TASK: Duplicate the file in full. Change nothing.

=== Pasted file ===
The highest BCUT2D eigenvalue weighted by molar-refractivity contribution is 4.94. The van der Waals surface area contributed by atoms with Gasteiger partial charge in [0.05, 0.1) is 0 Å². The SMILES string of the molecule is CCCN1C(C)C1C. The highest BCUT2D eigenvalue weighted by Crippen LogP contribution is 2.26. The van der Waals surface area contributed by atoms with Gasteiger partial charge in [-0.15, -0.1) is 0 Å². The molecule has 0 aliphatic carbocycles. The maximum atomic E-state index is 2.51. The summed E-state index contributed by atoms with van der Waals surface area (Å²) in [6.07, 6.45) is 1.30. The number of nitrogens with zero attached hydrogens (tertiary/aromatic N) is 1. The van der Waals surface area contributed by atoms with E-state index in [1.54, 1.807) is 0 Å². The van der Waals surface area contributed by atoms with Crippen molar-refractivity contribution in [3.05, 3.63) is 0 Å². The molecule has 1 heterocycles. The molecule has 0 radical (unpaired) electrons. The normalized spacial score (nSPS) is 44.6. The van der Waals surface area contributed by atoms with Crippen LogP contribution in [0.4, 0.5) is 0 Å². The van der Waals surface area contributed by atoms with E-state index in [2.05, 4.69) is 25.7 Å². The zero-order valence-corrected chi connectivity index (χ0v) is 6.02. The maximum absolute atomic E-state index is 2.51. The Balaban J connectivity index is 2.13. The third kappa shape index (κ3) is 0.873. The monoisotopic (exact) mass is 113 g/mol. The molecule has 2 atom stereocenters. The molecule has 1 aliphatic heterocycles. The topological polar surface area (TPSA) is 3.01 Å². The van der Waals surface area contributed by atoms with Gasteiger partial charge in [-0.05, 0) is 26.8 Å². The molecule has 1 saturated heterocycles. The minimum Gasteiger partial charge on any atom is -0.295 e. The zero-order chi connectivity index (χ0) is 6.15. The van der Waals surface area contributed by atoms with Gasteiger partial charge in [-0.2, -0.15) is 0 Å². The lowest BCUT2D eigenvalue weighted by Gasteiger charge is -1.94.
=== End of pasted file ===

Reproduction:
The highest BCUT2D eigenvalue weighted by molar-refractivity contribution is 4.94. The van der Waals surface area contributed by atoms with Gasteiger partial charge in [0.05, 0.1) is 0 Å². The SMILES string of the molecule is CCCN1C(C)C1C. The highest BCUT2D eigenvalue weighted by Crippen LogP contribution is 2.26. The van der Waals surface area contributed by atoms with Gasteiger partial charge in [-0.15, -0.1) is 0 Å². The molecule has 0 aliphatic carbocycles. The maximum atomic E-state index is 2.51. The summed E-state index contributed by atoms with van der Waals surface area (Å²) in [6.07, 6.45) is 1.30. The number of nitrogens with zero attached hydrogens (tertiary/aromatic N) is 1. The van der Waals surface area contributed by atoms with E-state index in [1.54, 1.807) is 0 Å². The van der Waals surface area contributed by atoms with Crippen molar-refractivity contribution in [3.05, 3.63) is 0 Å². The molecule has 1 heterocycles. The molecule has 0 radical (unpaired) electrons. The normalized spacial score (nSPS) is 44.6. The van der Waals surface area contributed by atoms with Crippen LogP contribution in [0.4, 0.5) is 0 Å². The van der Waals surface area contributed by atoms with E-state index in [2.05, 4.69) is 25.7 Å². The zero-order valence-corrected chi connectivity index (χ0v) is 6.02. The maximum absolute atomic E-state index is 2.51. The Balaban J connectivity index is 2.13. The third kappa shape index (κ3) is 0.873. The monoisotopic (exact) mass is 113 g/mol. The molecule has 2 atom stereocenters. The molecule has 1 aliphatic heterocycles. The topological polar surface area (TPSA) is 3.01 Å². The van der Waals surface area contributed by atoms with Gasteiger partial charge in [-0.05, 0) is 26.8 Å². The molecule has 1 saturated heterocycles. The minimum Gasteiger partial charge on any atom is -0.295 e. The zero-order chi connectivity index (χ0) is 6.15. The van der Waals surface area contributed by atoms with Gasteiger partial charge in [-0.2, -0.15) is 0 Å². The lowest BCUT2D eigenvalue weighted by Gasteiger charge is -1.94.